Two minutes later, and we found out. The ball found its way to Alfie Evans, midway inside the half. I am not lying to you, it was Oxhey Jets, but a little more central. I watch him advance towards the area, the defenders not sure what to do, backing off a little, and I shout “hit it Alfie”. No idea if he heard me, my voice doesn’t carry, but hit it he does. As it leaves his boot, it’s in. No doubt. The ball arc towards the top right corner of the goal as he sees it, a perfect strike, hitting the back of the net, with the keeper no chance. A terrific goal, an absolute gem from the Mayplace Messi. His mum and dad must be very proud. I text Paul that it is 2-1. The response from someone who says that he hasn’t got the bug yet? “Mayplace Messi”.

Phoenix keep the pressure on, and nearly score a third although there is a confusing offside flag. We win another corner, and Ryan hits another far post one which we think a defender turned on to his own post before the ball is cleared. The linesman has his flag up for something. As an aside, earlier in the half, Dave Martin is caught offside and his complaint is that the linesman was not up with play and was guessing. The linesman’s retort was “maybe, but I guessed right” was silently acknowledged by your scribe. “Nice reply”, I thought. Noted.

On 63 minutes Alfie has another shot at goal, but this time Kidman is equal to it. On 70 minutes Ryan Hayes gets in on the right hand side of the area, and his chip into the area / shot at goal doesn’t clear Kidman, who saved it with his eyes wide shut.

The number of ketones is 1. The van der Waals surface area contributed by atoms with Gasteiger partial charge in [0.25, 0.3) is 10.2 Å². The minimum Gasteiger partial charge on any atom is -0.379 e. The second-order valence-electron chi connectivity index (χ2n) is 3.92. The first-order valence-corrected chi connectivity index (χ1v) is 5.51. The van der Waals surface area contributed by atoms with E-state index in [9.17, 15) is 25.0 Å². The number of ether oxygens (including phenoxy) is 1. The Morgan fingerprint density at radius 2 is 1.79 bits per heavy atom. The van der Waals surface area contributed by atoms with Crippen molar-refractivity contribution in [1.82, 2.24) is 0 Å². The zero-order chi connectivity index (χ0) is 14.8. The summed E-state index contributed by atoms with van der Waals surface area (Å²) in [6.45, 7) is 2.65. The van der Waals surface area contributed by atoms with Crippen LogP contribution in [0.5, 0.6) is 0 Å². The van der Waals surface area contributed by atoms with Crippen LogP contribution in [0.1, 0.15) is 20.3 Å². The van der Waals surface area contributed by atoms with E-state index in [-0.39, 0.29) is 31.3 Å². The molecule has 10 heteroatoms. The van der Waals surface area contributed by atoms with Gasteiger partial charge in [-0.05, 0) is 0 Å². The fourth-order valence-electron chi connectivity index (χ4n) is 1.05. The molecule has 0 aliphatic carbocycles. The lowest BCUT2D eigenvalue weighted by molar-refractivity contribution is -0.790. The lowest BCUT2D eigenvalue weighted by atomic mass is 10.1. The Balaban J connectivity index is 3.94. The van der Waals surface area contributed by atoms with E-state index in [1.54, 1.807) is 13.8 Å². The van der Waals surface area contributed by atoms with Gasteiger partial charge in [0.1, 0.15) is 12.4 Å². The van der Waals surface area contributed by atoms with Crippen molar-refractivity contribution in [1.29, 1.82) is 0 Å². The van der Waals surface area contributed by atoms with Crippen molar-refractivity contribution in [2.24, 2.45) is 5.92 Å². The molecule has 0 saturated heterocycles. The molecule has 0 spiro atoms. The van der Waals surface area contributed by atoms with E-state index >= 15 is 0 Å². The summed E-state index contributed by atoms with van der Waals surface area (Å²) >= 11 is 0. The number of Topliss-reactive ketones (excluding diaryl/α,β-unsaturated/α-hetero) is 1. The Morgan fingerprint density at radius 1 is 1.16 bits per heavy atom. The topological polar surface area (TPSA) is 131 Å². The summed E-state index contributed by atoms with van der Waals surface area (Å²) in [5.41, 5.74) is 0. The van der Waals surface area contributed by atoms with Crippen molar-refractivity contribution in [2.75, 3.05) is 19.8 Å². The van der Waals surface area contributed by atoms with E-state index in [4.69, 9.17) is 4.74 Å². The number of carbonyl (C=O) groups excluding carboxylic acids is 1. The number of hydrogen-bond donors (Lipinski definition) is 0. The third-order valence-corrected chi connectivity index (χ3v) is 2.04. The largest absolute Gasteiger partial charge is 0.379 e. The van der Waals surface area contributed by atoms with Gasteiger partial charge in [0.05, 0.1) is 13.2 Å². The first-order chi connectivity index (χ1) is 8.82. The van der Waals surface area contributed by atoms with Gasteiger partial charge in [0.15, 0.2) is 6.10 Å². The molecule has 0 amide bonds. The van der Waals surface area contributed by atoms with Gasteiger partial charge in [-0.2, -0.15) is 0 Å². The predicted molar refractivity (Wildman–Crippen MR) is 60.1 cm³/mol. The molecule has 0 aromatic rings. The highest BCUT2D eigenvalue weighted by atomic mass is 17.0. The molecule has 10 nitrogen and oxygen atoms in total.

Canterbury really didn’t create too much after the second goal, but as I am a pessimist I never felt very comfortable with the lead as Phoenix started to make changes, taking off Cousins (injured), Lee Bird, Marcus Elliott and I think someone else, or are we allowed only three subs. City had an acrobatic shot go well wide on 70, Nwoko blasted a 20 yarder over on 75 minutes, and a free-kick outside the box was blasted into the wall and cleared from danger. I have no notes of anything Phoenix did in the last 25 minutes. They played the game out and took their place in the next round of the FA Vase. When the final whistle blew, it was job done, and a really strange feeling. It had been that kind of day really.

The players came over and shook hands with us, and that’s good to see. The club is built on that camaraderie and spirit and I think some of us know there is more in there, and something just isn’t gelling. But for heaven’s sake, it might be a tough watch, but in six games this season, five away from home, we have won 4 and drawn 2. As you will know, and as Mark was also saying, we need to work hard to win games at this stage of the season. As the games become more routine, maybe we will see the quality that the side undoubtedly has, come through. I don’t think the quick pitches favour us at the moment. Marcus had a really tough game today, and yet I think he played quite well in his other appearances for someone who has hardly trained with the squad. Tashi was injured, and we haven’t seen what he can do yet either. Maybe we should be patient, and yet that is not something football ever allows you.

There were all sorts of comments after the game, most revolving around “we just did enough”, “didn’t want to exert ourselves too much” “controlled the game after we got in front” and so on, and all decent points. Maybe they weren’t worried at 1-0 down, but I was! That 15 minutes of fury, where Phoenix imposed their will on the game was enough today. Canterbury were much better than they were at Sutton, much better organised, more savvy, but a little outmatched at times. But they were game and good opponents. To pick yourself up from a 10-0 defeat a couple of weeks ago speaks volumes.